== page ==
The red van bobbed along the orange, dusty road. There were already 18 people squeezed into three bench seats, the passenger place and another makeshift bench composed of plywood. I got on after the initial load and was seated in the front row, or the most front real row, and near the window. Comparatively, like all things in Niger, it was comfortable.

The car was going straight to Zinder. Usually, my voyages to the regional capitol require three sets of bush taxis — one 15 K up the road to a transit town, another 15 K to the region’s second largest village and then another two or hours so to Zinder. ‘

As I headed to the tasha, the transit area, which in my village is a table with bottles of gasoline and a bench, the usual men asked where I was going. I told them Zinder and by vehicle, although they’d prefer I take a motorcycle despite that I’ve repeatedly told them it’s against policy. One of them told me a vehicle would take me straight there and I repeated his statement him to as if he was telling me aliens were the ones driving the car. He said it comes every day, a fact it’s taken me three months to discover. I didn’t believe him and thought he was being tricky for an easy laugh at the American. When the car came, the driver charged me for a Zinder trip.

I was still in disbelief as we headed out on the road, trying to predict which town the driver would force me out and to pick up another taxi. That moment never came. We picked up people and dropped some off, but I stayed under one rusted metal roof.

Along the way, in a small that town that only resembles a town with a few huts and a couple lounging Nigeriens, we stopped for a woman near the road. Before taking her seat in the makeshift row, which faced my row, she untied the pagna around her waste and a brought a small boy to her hip. Getting in and out of the vehicles takes a bit of concentration, especially for woman who have to shift their weight against constricting skirts. I held out my hand and she took the clue; she handed her child to me.

I left out a gentle smile laugh to reassure my attentions were pure but she didn’t need it. Her seat was closer to the other window and she appeared a little squished between two men so I kept the child in my roomier space.

I’d switch glances between her and the child. He wasn’t an infant but not at the age to understand that a white person was the same as a black one and I was shocked that he didn’t scream at my ghostly appearance. He stared at me and my features and would squish his lips together as if he wanted to laugh but didn’t know how. He stretched crossed my lap and seem content in a foreign place.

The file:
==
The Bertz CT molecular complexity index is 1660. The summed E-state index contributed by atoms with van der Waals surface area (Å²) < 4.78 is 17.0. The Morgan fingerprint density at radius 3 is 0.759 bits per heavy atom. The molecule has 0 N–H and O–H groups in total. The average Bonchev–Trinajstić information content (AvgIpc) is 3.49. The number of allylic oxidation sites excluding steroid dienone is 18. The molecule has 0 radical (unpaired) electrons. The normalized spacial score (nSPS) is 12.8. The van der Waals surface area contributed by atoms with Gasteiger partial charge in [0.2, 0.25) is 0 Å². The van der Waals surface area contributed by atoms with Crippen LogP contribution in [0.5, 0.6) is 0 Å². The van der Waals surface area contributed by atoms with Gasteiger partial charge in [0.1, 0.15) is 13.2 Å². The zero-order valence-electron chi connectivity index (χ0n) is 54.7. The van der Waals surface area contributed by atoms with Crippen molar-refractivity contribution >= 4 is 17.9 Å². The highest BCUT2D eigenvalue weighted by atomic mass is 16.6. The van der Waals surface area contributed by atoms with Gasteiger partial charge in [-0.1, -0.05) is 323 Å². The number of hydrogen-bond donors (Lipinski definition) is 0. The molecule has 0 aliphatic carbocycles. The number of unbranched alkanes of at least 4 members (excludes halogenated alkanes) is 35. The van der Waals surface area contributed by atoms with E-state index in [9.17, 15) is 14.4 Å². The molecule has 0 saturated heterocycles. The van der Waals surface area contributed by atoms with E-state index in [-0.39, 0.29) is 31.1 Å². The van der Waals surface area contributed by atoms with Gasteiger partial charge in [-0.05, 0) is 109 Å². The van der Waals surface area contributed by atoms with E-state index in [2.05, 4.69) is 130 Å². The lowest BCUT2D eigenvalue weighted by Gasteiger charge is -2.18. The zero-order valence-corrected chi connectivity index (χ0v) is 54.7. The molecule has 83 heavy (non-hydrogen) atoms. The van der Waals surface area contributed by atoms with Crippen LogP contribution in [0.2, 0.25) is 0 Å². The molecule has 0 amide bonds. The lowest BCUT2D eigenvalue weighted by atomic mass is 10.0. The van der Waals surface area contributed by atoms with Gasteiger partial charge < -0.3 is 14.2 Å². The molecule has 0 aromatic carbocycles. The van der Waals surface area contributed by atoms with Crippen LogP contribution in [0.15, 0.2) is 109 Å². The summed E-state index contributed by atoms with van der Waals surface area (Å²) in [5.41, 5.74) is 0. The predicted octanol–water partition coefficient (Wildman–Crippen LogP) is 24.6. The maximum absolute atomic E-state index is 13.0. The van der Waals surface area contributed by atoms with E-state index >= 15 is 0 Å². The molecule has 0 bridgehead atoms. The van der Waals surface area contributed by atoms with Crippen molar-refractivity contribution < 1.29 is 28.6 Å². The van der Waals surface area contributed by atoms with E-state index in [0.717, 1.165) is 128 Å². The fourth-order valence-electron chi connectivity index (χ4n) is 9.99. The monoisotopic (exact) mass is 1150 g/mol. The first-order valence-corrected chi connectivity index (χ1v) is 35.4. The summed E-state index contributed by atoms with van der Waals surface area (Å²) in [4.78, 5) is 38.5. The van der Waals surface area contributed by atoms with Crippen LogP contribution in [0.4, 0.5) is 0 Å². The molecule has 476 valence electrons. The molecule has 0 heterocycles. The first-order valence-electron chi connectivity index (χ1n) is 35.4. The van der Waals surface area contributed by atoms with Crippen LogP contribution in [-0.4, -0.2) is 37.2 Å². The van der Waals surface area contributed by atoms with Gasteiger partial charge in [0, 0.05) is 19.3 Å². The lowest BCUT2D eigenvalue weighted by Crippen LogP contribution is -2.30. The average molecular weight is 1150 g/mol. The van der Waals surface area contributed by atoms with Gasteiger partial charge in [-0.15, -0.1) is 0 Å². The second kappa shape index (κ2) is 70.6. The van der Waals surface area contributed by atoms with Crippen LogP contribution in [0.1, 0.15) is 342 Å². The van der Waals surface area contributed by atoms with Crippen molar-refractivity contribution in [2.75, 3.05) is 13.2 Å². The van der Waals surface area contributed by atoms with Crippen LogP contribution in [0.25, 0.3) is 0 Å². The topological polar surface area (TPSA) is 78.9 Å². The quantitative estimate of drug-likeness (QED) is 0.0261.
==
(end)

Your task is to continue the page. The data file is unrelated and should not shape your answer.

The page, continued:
Without the pagna wrapped around her waste, I could see the woman was wearing a T-shirt with P. Diddy’s face. Her face looked worn from work and the exhausting sun, but no older than 18. I expected her to watch her baby in my arms to make sure he was constantly safe and wouldn’t disappear the way I do when Abdou, my 17-year-old host brother, listens to Eminem on my iPod. She wasn’t worried. She trusted me, a stranger.

Trust is understood here. In small villages like mine, people don’t have locks to their doors. They allow their children to wander through the village and into any concession. Men barely finch with another takes their motorcycle for a cruise through the bush. And women have no objections to allowing a foreigner, a funny-looking one at that, to cradle their most-prized possession.

There is no real explanation for it, but I’m not good at trust. It’s hard to remove the barrier, even for small things like Abdou taking my iPod for a walk around the block or my villagers’ knowledge of the car schedules. Yet, to be in this life and to live like Nigeriens, I need that trust. Trust doesn’t mean recklessness, but the ability to abandon worry and have faith.

My villagers have trust in me and, although I haven’t proved my presence here, they believe that I can bring something good that didn’t exist. It doesn’t have to be big or astonishing, just joyful. Failure and disappointment taunt me, but if they can trust me then I should be able to trust myself.

At the next stop, the woman got out and I handed back her baby. She smiled at me and hoisted him on her back and we were returned to our route. In a record three hours, I arrived in Zinder just like the said I would.


Discsuss, please

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